Britannia Renewal — The Master Plan

Today, the Britannia Renewal Master Plan — or at least the consultants’ draft of it — was released at a Presentation and Open House display in Gym D at Britannia.  Today gave us a welcome break from days of rain, and there was a fairly good crowd of locals assembled for the presentation.

At the previous Open House, we were offered three concepts, and comments/suggestions were requested.  One of the concepts, the so-called Parker Street alignment (which I also voted for) was the clear favourite:

 

The consultants took these suggestions and preferences and have submitted a singular design for the Master Plan, based on the Parker concept:

 

In this plan, the heavy lifting for both major amenities and housing runs along the Parker Street edge of the site, and takes advantage of the slope — equivalent they said to six storeys — running east-west across the site.

The controversy for many is whether housing should be on the site at all, and if so, where should it be.  The consultants made it clear that housing on the site was a requirement received from the City, and that it should be above community amenities. This has created some design constraints, which they have tried to solve by placing the large community facilities in a block along Parker, with housing above. To get the  number of units required, they are relying on  the discretionary height in the IM zone along Venables which can go to 100 feet.

(Note that other areas of the site will be designed to match the maximum discretionary height of 6 storeys in the surrounding RM zones, and 4 storeys along Commercial).

 

The consultants were asked about the engineering required to put housing above facilities such as ice rinks, pools, and gyms that need wide clear spans without central supports.  They agreed that the engineering would be significantly more expensive. However, they believe that with the cost of land in the City, the additional engineering will still be less expensive that buying a similar size parcel of land nearby.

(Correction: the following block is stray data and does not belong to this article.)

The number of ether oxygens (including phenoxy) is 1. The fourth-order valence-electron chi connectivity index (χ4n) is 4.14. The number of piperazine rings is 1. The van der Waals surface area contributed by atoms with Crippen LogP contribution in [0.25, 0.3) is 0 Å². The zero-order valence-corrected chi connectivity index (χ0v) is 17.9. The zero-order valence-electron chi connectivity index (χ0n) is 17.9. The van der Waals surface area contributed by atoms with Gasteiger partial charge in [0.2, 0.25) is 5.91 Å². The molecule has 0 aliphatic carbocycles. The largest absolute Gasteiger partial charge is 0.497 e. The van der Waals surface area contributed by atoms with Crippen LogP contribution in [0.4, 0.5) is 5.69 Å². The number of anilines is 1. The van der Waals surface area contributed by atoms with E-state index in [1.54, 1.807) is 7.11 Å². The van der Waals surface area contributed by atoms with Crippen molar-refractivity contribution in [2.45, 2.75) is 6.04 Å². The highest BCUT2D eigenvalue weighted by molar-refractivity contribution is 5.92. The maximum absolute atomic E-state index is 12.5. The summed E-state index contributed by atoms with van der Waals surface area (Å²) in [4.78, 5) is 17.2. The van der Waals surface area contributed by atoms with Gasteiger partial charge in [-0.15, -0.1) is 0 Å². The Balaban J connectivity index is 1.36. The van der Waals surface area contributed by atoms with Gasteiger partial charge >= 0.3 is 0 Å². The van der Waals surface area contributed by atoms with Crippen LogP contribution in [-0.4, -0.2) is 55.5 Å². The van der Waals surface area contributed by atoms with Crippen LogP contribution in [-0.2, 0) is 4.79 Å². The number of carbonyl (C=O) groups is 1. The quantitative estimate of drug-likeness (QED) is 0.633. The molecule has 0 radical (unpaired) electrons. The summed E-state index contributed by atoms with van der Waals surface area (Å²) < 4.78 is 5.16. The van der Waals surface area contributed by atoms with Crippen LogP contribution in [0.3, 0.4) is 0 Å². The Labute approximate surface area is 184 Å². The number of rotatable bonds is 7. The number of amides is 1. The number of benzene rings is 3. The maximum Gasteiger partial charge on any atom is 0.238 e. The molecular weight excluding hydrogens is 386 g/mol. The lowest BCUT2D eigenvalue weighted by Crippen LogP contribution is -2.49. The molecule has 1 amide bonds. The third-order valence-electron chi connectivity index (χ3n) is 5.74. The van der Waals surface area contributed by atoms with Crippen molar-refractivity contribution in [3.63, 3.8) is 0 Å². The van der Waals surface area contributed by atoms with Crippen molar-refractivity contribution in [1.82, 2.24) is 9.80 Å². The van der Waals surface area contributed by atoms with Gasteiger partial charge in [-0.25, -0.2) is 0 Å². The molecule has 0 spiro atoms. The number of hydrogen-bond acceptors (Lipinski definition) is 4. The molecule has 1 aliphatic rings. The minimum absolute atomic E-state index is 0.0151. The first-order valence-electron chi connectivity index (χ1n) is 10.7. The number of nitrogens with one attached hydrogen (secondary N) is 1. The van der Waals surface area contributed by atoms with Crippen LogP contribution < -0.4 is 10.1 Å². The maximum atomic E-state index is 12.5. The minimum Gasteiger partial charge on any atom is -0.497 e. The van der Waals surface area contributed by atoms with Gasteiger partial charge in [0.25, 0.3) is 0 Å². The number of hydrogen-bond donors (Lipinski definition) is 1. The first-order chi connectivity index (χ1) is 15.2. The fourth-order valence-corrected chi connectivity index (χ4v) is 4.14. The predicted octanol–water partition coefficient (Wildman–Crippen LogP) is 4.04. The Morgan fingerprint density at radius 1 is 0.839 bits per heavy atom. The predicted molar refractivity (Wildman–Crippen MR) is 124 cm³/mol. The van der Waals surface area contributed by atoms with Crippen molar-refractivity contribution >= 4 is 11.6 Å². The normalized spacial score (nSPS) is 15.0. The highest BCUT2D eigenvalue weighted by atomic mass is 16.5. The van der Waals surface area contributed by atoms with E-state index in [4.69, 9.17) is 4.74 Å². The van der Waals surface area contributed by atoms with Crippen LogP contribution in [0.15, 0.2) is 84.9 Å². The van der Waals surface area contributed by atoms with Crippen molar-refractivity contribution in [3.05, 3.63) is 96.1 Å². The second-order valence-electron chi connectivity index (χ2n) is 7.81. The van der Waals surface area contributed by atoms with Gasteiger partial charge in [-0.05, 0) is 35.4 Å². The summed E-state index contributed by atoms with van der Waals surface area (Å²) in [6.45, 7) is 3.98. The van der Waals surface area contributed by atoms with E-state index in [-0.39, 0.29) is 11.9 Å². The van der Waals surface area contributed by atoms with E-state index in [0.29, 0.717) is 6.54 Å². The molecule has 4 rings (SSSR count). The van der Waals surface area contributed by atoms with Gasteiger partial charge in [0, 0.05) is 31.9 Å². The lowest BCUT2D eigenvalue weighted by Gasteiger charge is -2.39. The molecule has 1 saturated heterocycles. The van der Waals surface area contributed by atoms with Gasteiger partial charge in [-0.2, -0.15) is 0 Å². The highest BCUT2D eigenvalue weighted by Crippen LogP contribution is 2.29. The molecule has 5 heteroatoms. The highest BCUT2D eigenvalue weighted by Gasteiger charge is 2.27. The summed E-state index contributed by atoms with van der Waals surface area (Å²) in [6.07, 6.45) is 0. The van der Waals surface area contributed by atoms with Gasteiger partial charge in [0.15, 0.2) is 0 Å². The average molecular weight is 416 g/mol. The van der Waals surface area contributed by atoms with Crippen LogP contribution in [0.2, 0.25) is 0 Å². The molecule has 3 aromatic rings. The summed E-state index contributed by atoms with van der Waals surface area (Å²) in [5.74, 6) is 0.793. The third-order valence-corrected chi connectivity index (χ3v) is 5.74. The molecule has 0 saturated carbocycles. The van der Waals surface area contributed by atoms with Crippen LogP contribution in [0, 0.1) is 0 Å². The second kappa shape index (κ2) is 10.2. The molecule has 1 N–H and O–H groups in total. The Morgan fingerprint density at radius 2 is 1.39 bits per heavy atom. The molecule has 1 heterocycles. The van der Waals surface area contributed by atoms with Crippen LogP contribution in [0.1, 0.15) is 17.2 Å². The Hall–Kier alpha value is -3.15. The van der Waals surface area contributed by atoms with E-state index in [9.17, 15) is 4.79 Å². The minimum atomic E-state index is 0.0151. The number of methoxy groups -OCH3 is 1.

I am in a minority among friends and colleagues in supporting significant housing on the site.  I had three caveats: all the housing had to be public not market; no green space was to be sacrificed; and the housing units should not be too high.  The first two requirements have been met, and the third — the height — has still to be determined.  However, I assume they will go for the full 100 foot as discussed.  I would not care for that, but the need is so great that I would probably gnash my teeth while nodding in agreement.

Elizabeth Murphy  pointed out that, if the housing was not to go above the facilities, then 10 storeys would not be needed (the facilities — rink, pool, etc — will be at least two or three storeys in height by themselves).  Her preference is that the City buy enough land along the IM corridor of Venables to accomplish the same level of housing in smaller units.  That is a very reasonable position.  However, the cost of land would make that extremely expensive and, just as important to me, I would like to retain that industrial land for industries and employers to develop jobs.

We are to expect no more news until the Fall or Winter of 2018 when the rezoning discussion is set to begin. At that time, the massing and numbers of housing will be established.  I only hope that the serious debate about housing does not distract from all the other benefits we can receive from a thorough renewal of our most important public space.

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